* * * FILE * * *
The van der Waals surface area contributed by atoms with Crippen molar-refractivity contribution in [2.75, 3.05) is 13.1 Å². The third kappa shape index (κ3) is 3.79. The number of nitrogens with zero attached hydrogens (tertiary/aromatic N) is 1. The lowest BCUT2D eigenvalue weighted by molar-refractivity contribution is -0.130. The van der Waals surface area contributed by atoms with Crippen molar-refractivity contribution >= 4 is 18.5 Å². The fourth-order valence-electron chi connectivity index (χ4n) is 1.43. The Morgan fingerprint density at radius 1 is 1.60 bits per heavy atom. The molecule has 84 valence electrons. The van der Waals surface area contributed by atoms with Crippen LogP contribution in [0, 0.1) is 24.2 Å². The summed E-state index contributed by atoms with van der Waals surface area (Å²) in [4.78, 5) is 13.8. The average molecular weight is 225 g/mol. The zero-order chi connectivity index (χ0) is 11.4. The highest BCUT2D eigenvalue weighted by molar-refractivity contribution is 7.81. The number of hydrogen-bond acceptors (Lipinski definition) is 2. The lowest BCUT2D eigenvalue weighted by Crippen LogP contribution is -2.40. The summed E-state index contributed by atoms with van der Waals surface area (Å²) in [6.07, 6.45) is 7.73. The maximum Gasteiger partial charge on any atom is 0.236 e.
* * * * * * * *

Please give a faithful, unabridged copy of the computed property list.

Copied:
The van der Waals surface area contributed by atoms with Crippen molar-refractivity contribution in [2.75, 3.05) is 13.1 Å². The third kappa shape index (κ3) is 3.79. The number of nitrogens with zero attached hydrogens (tertiary/aromatic N) is 1. The lowest BCUT2D eigenvalue weighted by molar-refractivity contribution is -0.130. The van der Waals surface area contributed by atoms with Crippen molar-refractivity contribution >= 4 is 18.5 Å². The fourth-order valence-electron chi connectivity index (χ4n) is 1.43. The Morgan fingerprint density at radius 1 is 1.60 bits per heavy atom. The molecule has 84 valence electrons. The van der Waals surface area contributed by atoms with Crippen LogP contribution in [0, 0.1) is 24.2 Å². The summed E-state index contributed by atoms with van der Waals surface area (Å²) in [4.78, 5) is 13.8. The average molecular weight is 225 g/mol. The zero-order chi connectivity index (χ0) is 11.4. The highest BCUT2D eigenvalue weighted by molar-refractivity contribution is 7.81. The number of hydrogen-bond acceptors (Lipinski definition) is 2. The lowest BCUT2D eigenvalue weighted by Crippen LogP contribution is -2.40. The summed E-state index contributed by atoms with van der Waals surface area (Å²) in [6.07, 6.45) is 7.73. The maximum Gasteiger partial charge on any atom is 0.236 e.